In a single-institution study reported in JCO Oncology Practice, Larbi et al found that a high proportion of patients with cancer and their caregivers were unfamiliar with available complementary and integrative medicine services. The primary barriers to accessing complementary and integrative medicine services were cost and lack of knowledge.
The study consisted of a survey of patients and caregivers about five complementary and integrative medicine therapies—acupuncture, massage, meditation, music therapy, and yoga—offered at University Hospitals Seidman Cancer Center, Cleveland.
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A total of 576 surveys were completed by 464 patients and 112 caregivers. Among respondents, 65.6% were White, 57.2% were female, 74.2% had been a patient for less than 3 years, 73.8% had some college education, and 69.1% had an annual household income of more than $40,000.
Respondents were most familiar with therapeutic massage (34.2%), followed by music therapy (25.4%) and yoga therapy (23.2%), and least familiar with acupuncture (20.0%). Approximately half of respondents reported being not familiar with acupuncture (46.5%), yoga therapy (46.8%), and meditation therapy (44.7%).
Compared with initial survey responses, average interest in services increased from 53.3% to 64.1% when services were recommended by a medical professional, including increases from 52.8% to 61.1% for therapeutic massage, 36.9% to 51.6% for music therapy, 35.7% to 46.9% for meditation therapy, 34.6% to 47.8% for yoga therapy, and 30.1% to 41.4% for acupuncture.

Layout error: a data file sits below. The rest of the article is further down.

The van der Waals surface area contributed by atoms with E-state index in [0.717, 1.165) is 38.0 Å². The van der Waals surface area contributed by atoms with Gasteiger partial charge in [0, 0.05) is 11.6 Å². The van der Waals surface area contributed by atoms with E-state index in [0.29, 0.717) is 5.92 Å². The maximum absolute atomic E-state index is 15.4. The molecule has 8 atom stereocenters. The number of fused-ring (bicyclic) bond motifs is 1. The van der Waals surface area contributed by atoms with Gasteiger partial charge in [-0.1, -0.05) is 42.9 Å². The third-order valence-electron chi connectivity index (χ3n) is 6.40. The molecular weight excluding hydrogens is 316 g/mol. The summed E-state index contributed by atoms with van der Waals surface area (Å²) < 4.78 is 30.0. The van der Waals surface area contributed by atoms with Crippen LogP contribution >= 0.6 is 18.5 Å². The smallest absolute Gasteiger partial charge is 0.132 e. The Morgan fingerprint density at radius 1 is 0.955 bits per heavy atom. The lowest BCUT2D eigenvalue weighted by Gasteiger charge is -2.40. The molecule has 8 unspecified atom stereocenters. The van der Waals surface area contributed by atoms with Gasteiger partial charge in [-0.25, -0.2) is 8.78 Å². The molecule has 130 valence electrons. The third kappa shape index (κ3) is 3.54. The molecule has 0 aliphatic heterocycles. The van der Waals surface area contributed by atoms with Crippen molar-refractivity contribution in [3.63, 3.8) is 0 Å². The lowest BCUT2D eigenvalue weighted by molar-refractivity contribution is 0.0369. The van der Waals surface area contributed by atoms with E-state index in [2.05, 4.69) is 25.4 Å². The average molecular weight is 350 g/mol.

Respondents were most willing to pay $1 to $60 for a single session of therapeutic massage (62.3%) and least willing to pay for a single session of meditation (43.7%). Overall, less than 20% of respondents were willing to pay more than $60 for any of the services, with a high proportion being unwilling to pay any amount for meditation therapy (43.7%), acupuncture (40.9%), music therapy (39.7%), yoga therapy (37.1%), or therapeutic massage (21.4%).
As reported by respondents, the primary barriers to accessing complementary and integrative medicine services were cost (56.0%) and lack of knowledge (52.1%). Additional barriers were location of the services (31.5%), lack of time (29.2%), and a lack of interest (23.3%).
The investigators concluded: “Overall, a significant proportion of patients and caregivers were unfamiliar with these five integrative therapies. Increasing education, decreasing cost, and a recommendation by medical professionals would improve complementary and integrative medicine usage.”
Richard T. Lee, MD, Director of Supportive & Integrative Oncology, University Hospitals Seidman Cancer Center, Case Western Reserve University School of Medicine, is the corresponding author for the JCO Clinical Practice article.
Disclosure: The study was supported by University Hospitals Seidman Cancer Center, Case Comprehensive Cancer Center, and Helen Moss Foundation–Schoff Family Professorship in Integrative Oncology. For full disclosures of the study authors, visit ascopubs.org.The content in this post has not been reviewed by the American Society of Clinical Oncology, Inc. (ASCO®) and does not necessarily reflect the ideas and opinions of ASCO®.